In his ongoing effort to atone for Davos 2009, David Ignatius writes: As President Obama was feeling his way in foreign policy during his first months in office, he decided to cultivate a friendship with Turkey’s headstrong prime minister, Recep Tayyip Erdogan. Over the past year, this investment in Turkey has begun to pay some big dividends — anchoring U.S. policy in a region that sometimes seems adrift.
Erdogan’s clout was on display this week as he hosted a meeting here of the World Economic Forum (WEF) that celebrated the stability of the “Turkish model” of Muslim democracy amid the turmoil of the Arab Spring. One panel had the enraptured title “Turkey as a Source of Inspiration.”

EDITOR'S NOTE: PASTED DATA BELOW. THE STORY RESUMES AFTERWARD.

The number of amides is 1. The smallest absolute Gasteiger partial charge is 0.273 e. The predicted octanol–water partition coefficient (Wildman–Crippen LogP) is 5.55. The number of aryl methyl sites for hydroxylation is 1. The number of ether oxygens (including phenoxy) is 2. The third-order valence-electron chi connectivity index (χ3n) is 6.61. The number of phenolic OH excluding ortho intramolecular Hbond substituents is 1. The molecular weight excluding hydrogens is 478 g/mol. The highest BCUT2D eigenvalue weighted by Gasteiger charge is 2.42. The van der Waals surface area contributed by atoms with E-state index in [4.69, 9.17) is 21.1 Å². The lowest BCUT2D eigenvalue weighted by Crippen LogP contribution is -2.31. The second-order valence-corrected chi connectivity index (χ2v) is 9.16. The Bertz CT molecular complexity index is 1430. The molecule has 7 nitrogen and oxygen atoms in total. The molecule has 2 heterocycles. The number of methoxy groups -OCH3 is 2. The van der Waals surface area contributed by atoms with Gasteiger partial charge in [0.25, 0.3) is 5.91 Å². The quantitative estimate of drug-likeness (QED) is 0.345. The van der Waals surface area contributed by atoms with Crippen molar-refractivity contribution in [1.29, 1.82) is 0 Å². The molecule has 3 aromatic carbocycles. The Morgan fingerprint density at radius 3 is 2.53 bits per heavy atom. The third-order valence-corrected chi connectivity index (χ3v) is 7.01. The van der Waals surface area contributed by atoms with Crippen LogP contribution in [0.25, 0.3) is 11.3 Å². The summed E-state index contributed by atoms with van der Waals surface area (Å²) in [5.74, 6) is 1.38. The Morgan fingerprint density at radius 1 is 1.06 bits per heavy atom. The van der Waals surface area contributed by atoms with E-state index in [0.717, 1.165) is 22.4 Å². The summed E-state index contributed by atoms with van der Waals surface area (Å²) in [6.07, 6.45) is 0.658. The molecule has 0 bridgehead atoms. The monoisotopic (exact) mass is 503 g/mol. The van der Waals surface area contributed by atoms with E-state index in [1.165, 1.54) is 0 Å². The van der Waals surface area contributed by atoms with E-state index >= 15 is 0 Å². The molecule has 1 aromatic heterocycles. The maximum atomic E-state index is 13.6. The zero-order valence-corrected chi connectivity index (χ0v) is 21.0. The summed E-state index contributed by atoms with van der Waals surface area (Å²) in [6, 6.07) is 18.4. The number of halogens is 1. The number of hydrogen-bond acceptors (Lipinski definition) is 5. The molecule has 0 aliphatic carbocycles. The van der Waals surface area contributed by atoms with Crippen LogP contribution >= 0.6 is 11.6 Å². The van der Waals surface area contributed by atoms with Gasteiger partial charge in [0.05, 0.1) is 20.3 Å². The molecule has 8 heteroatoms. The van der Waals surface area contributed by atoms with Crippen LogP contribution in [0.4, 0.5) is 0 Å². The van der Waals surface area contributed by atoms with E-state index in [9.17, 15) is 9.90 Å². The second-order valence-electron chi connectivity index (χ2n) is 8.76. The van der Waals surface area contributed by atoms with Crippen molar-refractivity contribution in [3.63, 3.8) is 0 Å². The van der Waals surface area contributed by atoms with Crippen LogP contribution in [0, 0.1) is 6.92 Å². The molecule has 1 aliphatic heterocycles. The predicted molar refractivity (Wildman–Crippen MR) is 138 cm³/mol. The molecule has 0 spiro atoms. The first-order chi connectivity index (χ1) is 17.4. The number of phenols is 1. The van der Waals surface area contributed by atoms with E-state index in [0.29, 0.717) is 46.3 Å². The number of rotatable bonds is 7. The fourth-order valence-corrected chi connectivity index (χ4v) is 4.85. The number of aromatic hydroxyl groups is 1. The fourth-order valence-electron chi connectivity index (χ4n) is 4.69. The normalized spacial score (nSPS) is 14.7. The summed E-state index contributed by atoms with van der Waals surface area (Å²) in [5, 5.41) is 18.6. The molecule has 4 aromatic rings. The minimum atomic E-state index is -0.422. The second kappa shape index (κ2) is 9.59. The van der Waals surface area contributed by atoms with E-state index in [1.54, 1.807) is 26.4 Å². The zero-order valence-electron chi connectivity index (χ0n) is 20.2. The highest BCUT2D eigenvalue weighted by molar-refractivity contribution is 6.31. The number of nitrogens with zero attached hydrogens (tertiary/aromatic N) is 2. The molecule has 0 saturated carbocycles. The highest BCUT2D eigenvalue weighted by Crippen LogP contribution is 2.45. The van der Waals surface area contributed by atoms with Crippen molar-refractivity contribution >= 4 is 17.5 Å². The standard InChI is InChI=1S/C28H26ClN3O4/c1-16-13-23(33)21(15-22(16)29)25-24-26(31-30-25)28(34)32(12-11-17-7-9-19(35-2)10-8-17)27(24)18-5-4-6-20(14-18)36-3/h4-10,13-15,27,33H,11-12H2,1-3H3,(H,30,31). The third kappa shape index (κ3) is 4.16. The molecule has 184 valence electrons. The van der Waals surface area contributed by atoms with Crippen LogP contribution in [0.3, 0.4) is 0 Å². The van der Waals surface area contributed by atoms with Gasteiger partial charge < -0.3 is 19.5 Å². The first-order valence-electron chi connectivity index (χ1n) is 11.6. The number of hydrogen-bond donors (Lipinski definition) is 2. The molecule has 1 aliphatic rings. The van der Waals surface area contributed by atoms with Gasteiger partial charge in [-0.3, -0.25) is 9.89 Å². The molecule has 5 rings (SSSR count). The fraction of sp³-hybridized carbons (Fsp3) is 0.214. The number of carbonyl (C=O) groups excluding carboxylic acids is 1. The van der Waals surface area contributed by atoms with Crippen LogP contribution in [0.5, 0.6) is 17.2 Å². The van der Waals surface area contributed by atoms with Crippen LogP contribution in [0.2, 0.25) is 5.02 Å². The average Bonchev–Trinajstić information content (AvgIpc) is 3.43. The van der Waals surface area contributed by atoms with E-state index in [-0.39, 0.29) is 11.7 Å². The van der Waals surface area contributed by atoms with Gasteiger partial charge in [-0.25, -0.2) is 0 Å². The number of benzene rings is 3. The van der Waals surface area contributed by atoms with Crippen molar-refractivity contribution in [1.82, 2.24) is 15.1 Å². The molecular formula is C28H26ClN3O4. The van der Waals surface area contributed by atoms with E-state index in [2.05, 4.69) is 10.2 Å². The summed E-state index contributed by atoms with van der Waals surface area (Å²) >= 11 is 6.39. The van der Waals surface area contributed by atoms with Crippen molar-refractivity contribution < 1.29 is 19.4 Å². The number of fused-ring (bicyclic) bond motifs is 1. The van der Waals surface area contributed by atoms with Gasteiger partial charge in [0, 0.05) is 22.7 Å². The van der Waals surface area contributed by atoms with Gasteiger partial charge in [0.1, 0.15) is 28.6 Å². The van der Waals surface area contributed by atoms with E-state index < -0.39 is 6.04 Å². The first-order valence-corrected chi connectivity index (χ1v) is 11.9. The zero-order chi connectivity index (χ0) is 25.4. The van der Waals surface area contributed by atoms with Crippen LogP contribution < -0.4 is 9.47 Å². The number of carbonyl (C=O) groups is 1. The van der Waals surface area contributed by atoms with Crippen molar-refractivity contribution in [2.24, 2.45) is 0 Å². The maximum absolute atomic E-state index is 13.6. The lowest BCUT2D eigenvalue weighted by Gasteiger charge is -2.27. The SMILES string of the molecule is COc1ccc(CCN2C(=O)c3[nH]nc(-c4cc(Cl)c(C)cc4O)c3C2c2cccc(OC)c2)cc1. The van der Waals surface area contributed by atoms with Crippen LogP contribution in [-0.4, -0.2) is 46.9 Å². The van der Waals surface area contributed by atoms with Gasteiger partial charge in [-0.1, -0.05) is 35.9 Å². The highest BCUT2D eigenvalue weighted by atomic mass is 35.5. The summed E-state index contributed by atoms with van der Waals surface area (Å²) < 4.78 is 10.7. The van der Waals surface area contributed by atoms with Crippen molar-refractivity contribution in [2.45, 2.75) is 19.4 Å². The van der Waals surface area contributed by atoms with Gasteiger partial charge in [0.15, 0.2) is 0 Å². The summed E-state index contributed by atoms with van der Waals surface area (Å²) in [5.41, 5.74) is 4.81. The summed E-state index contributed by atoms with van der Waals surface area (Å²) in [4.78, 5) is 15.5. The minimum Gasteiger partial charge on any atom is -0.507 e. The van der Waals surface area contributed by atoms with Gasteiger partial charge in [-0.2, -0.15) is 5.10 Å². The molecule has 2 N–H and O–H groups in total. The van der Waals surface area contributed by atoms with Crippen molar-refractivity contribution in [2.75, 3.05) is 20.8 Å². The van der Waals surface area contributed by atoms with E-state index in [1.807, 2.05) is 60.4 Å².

In a speech Tuesday, Erdogan named Turkey’s achievements over the decade he has been in power: Its economy has grown an annual average of 5.3 percent since 2002, the fastest rate of any country in the Organization for Economic Cooperation and Development; gross domestic product has more than tripled, as have its foreign reserves; investment from abroad has increased more than 16 times.
For Erdogan, receiving a visit from the WEF was a kind of vindication. The Turkish leader walked angrily offstage at the group’s 2009 meeting in Davos, Switzerland, after a panel moderator (yours truly) didn’t allow him time to respond to Israeli President Shimon Peres’s remarks about the Gaza war. This week, that moment seemed well in the past. [Continue reading…]